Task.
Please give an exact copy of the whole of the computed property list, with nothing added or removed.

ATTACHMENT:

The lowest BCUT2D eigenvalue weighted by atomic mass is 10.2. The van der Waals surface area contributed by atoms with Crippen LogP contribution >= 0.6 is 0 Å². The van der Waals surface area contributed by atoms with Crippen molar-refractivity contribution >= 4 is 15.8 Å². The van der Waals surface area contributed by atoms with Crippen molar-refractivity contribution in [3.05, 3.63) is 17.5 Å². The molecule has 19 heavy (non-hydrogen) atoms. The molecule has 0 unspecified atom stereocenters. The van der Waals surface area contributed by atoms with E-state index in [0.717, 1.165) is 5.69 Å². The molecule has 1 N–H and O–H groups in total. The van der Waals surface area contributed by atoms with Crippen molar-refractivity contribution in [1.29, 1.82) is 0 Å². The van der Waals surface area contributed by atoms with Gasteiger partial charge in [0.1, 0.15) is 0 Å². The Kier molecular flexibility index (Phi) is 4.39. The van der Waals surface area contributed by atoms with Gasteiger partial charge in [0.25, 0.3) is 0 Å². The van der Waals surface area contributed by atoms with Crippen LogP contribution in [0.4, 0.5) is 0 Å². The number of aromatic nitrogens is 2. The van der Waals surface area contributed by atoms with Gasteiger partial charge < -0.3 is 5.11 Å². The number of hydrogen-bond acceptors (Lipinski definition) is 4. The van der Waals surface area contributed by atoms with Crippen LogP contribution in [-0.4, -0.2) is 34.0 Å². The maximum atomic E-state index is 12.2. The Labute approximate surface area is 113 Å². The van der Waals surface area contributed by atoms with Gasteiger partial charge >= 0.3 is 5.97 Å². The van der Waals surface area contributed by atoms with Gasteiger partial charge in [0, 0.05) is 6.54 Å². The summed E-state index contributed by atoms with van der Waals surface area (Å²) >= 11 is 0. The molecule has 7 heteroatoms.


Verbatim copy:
The lowest BCUT2D eigenvalue weighted by atomic mass is 10.2. The van der Waals surface area contributed by atoms with Crippen LogP contribution >= 0.6 is 0 Å². The van der Waals surface area contributed by atoms with Crippen molar-refractivity contribution >= 4 is 15.8 Å². The van der Waals surface area contributed by atoms with Crippen molar-refractivity contribution in [3.05, 3.63) is 17.5 Å². The molecule has 19 heavy (non-hydrogen) atoms. The molecule has 0 unspecified atom stereocenters. The van der Waals surface area contributed by atoms with E-state index in [0.717, 1.165) is 5.69 Å². The molecule has 1 N–H and O–H groups in total. The van der Waals surface area contributed by atoms with Crippen molar-refractivity contribution in [1.29, 1.82) is 0 Å². The van der Waals surface area contributed by atoms with Gasteiger partial charge in [0.1, 0.15) is 0 Å². The Kier molecular flexibility index (Phi) is 4.39. The van der Waals surface area contributed by atoms with Gasteiger partial charge in [0.25, 0.3) is 0 Å². The van der Waals surface area contributed by atoms with Crippen LogP contribution in [0.4, 0.5) is 0 Å². The number of aromatic nitrogens is 2. The van der Waals surface area contributed by atoms with Gasteiger partial charge < -0.3 is 5.11 Å². The number of hydrogen-bond acceptors (Lipinski definition) is 4. The van der Waals surface area contributed by atoms with Crippen LogP contribution in [-0.4, -0.2) is 34.0 Å². The maximum atomic E-state index is 12.2. The Labute approximate surface area is 113 Å². The van der Waals surface area contributed by atoms with Gasteiger partial charge >= 0.3 is 5.97 Å². The van der Waals surface area contributed by atoms with Gasteiger partial charge in [0, 0.05) is 6.54 Å². The summed E-state index contributed by atoms with van der Waals surface area (Å²) >= 11 is 0. The molecule has 7 heteroatoms.